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Written Answers

Volume 526: debated on Tuesday 6 April 1954

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Written Answers To Questions

Tuesday, 6th April, 1954

British Army (Personal Cases)


asked the Secretary of State for War what inquiries he has made into the case of 22805669 Private E. J. Whiten, B Company, Royal Warwickshire Regiment, who, after an absence of information for two months, was reported to be in a hospital in Japan on 5th January, 1954, and about whom no further information could be obtained by his parents until 22nd January, 1954, when a telegram was received stating that he was in Netley Hospital, near Southampton, and who is now reported to be suffering from torsion dystonia.

Reports were called for from the military authorities in Japan and the Royal Victoria Hospital, Netley. Private Whiten was admitted to hospital in Japan on 21st December last year and his parents were informed. While there, however, he was neither seriously nor dangerously ill. On 13th January he was flown home and his parents were told as soon as he arrived. As the hon. Members knows, since that time all possible help and information have been given to his parents who have visited him several times.


asked the Secretary of State for War, when the hon. Member for Holborn and St. Pancras, South, may expect a reply to her letter of 26th February about the Call-up of Mr. J. Tomes.

Trade And Commerce

North-Eastern Development Area


asked the President of the Board of Trade what action is being taken under Section 5 of the Distribution of Industry Act, 1945, in the North-Eastern Development Area.

No grants under this Section have been made since January, 1952. A small amount of residual work remains to be done under grants approved before that date.

Canned Meat Imports


asked the President of the Board of Trade the amount of canned meat imported in each of the years, 1951, 1952 and 1953.

Imports of meat in airtight containers of all kinds during 1951, 1952 and 1953, amounted to 227,000 tons, 192,000 tons and 167,000 tons, respectively.

Citrus Fruit (Thiourea)


asked the President of the Board of Trade whether, in view of the harmful effect of thiourea on citrus fruits, he will prohibit the importation of these fruits when treated with this particular preservative.

I am informed that the import of citrus fruits containing thiourea is already prohibited under the Preservatives in Food Regulations and anyone doing so is liable to be prosecuted.

Iron And Steel Producers (Monopolies Commission)

asked the President of the Board of Trade whether, since the coming into operation of the Iron and Steel Act, 1953, he has referred any activity of iron and steel producers to the Monopolies and Restrictive Practices Commission for investigation.

National Finance

Surtax Rate


asked the Chancellor of the Exchequer the approximate annual cost of reducing by a half the rate of Surtax on the first £2,000 of earned income assessed to Surtax.

Earned Income


asked the Chancellor of the Exchequer the net income of a married man with two children in 1935who received a gross income of £5,000 a year; what it would be today; and what it would amount to today allowing for the depreciation in the value of the £ between 1935 and today.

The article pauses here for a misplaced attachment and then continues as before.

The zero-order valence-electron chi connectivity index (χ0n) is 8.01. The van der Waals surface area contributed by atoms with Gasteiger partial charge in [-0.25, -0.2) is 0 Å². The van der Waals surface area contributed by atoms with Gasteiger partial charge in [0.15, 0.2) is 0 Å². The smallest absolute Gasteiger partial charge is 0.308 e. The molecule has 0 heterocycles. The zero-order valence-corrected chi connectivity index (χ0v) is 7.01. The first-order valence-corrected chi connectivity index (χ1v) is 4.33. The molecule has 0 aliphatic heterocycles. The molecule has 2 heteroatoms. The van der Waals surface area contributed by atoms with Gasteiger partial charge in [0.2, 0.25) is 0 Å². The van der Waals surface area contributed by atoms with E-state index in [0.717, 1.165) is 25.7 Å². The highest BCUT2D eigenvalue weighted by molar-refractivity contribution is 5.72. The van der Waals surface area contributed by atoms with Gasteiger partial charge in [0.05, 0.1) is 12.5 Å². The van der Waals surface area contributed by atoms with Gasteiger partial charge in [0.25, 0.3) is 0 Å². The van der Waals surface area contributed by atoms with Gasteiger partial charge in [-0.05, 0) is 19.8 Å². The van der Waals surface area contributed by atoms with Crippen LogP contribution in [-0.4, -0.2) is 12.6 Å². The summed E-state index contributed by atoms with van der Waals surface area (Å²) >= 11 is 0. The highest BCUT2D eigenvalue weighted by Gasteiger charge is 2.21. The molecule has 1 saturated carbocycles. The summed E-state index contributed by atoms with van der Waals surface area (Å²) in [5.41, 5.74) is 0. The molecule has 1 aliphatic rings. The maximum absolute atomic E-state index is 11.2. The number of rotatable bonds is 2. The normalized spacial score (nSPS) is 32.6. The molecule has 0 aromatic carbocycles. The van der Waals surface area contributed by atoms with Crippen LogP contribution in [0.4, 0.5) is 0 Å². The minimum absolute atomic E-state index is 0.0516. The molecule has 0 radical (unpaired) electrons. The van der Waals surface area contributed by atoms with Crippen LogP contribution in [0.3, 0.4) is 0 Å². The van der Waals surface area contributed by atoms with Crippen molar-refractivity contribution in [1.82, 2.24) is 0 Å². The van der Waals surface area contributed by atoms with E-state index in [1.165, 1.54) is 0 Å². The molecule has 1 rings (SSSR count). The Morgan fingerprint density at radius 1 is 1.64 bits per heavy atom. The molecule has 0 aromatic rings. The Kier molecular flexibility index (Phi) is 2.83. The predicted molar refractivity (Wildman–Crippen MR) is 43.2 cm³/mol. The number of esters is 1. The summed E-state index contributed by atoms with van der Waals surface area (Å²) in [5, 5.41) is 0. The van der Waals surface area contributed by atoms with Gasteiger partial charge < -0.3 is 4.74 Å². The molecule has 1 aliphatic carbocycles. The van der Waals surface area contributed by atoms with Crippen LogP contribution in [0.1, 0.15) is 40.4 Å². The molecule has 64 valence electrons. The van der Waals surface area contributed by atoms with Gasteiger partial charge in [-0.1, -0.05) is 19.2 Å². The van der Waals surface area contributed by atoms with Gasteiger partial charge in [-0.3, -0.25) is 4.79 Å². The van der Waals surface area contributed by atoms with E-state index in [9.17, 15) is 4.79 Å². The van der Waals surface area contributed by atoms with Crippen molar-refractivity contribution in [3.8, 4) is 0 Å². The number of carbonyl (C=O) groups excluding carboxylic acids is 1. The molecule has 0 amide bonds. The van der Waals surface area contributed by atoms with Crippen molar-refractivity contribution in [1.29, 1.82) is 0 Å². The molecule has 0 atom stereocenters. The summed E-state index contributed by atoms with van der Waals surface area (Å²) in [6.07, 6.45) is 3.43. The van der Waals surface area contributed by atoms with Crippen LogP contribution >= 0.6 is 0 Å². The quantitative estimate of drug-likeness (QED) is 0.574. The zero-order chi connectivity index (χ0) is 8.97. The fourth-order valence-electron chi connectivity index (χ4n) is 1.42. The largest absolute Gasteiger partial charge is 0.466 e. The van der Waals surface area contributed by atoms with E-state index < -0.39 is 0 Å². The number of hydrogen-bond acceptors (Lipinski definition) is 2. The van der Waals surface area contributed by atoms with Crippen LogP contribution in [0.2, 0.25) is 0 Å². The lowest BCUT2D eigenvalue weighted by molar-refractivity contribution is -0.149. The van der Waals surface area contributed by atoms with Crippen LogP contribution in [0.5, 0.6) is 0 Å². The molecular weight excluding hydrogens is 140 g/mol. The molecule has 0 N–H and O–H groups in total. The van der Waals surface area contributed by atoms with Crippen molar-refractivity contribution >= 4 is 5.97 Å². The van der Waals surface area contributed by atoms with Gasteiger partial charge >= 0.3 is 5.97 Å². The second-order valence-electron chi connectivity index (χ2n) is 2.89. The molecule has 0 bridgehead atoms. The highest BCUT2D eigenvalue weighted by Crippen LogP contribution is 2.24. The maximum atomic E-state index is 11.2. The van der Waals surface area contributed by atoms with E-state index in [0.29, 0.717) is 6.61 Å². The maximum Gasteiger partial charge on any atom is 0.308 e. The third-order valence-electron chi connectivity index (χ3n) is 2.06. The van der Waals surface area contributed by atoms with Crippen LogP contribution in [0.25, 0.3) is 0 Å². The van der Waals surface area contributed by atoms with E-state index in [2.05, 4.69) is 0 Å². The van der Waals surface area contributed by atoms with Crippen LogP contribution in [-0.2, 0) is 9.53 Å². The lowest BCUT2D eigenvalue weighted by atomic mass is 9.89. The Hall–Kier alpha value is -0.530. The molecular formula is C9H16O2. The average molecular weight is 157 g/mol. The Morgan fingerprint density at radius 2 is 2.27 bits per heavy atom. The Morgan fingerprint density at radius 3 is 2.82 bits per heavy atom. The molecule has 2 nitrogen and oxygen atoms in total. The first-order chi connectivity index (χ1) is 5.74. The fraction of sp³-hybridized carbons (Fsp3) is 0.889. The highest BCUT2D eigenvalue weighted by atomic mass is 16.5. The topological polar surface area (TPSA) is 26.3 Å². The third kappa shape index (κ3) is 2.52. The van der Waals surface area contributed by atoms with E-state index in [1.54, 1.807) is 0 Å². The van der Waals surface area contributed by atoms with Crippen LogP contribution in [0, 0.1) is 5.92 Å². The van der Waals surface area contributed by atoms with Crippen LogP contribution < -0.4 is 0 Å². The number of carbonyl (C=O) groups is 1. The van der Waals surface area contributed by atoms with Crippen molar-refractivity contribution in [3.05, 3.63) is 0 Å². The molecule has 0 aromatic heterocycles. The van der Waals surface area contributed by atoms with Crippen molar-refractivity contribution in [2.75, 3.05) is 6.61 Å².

A gross earned income of £5,000, in the case of a married man with two children, produced a net income, after deduction of tax, of £3,687 in 1935–36 and £2,689 in 1953–54. The latter amount is equivalent in purchasing power to about £1,090 in 1935–36.

£ Sterling (Purchasing Power)


asked the Chancellor of the Exchequer in view of the fact that the internal purchasing power of the £ fell from 20s. to 19s. 2d. since October, 1951, what were the comparable figures for the previous two periods of two-and-a-half years; and how much of the recent fall is due to the increased cost of coal, gas, electricity, and transport charges.

From April, 1949, to October, 1951, the internal purchasing power of the £ on the basis used in the calculation referred to by my hon. Friend is estimated to have fallen from 20s. to 16s. 11d., or by about 15 per cent. An exactly comparable estimate for the period October, 1946, to April, 1949, cannot be made, because the Interim Index of Retail Prices was not available before June, 1947. But, taking 20s. as the average for the year 1946, the purchasing power of the £ at April, 1949, was about 17s. 4d— a fall of about 13½ per cent.Of the estimated fall from 20s. to 19s. 2d. between October, 1951, and February, 1954—a fall of about 4 per cent.— about 2d. can be attributed to increases in the cost of fuel and light and in fares.

Purchase Tax


asked the Chancellor of the Exchequer why clip-on metal draining boards are subject to Purchase Tax while draining boards included in metal sink units are exempt.

I would refer the hon. Member to the reply given yesterday to my hon. Friend the Member for Cardiff, North (Mr. Llewellyn).

asked the Chancellor of the Exchequer if he is aware that certain Birmingham firms, after submitting prototypes of projected lines to the local Purchase Tax centre, and receiving written tax free rulings, have incurred large expenditures on tools and sales promotion, only to receive from the same Purchase Tax centre, many months later, rulings of 50 per cent. tax on the same articles; and if he will take steps to see that such rulings are not lightly and in-advisedly made so that firms can safe-guard themselves against losses which arise thereby.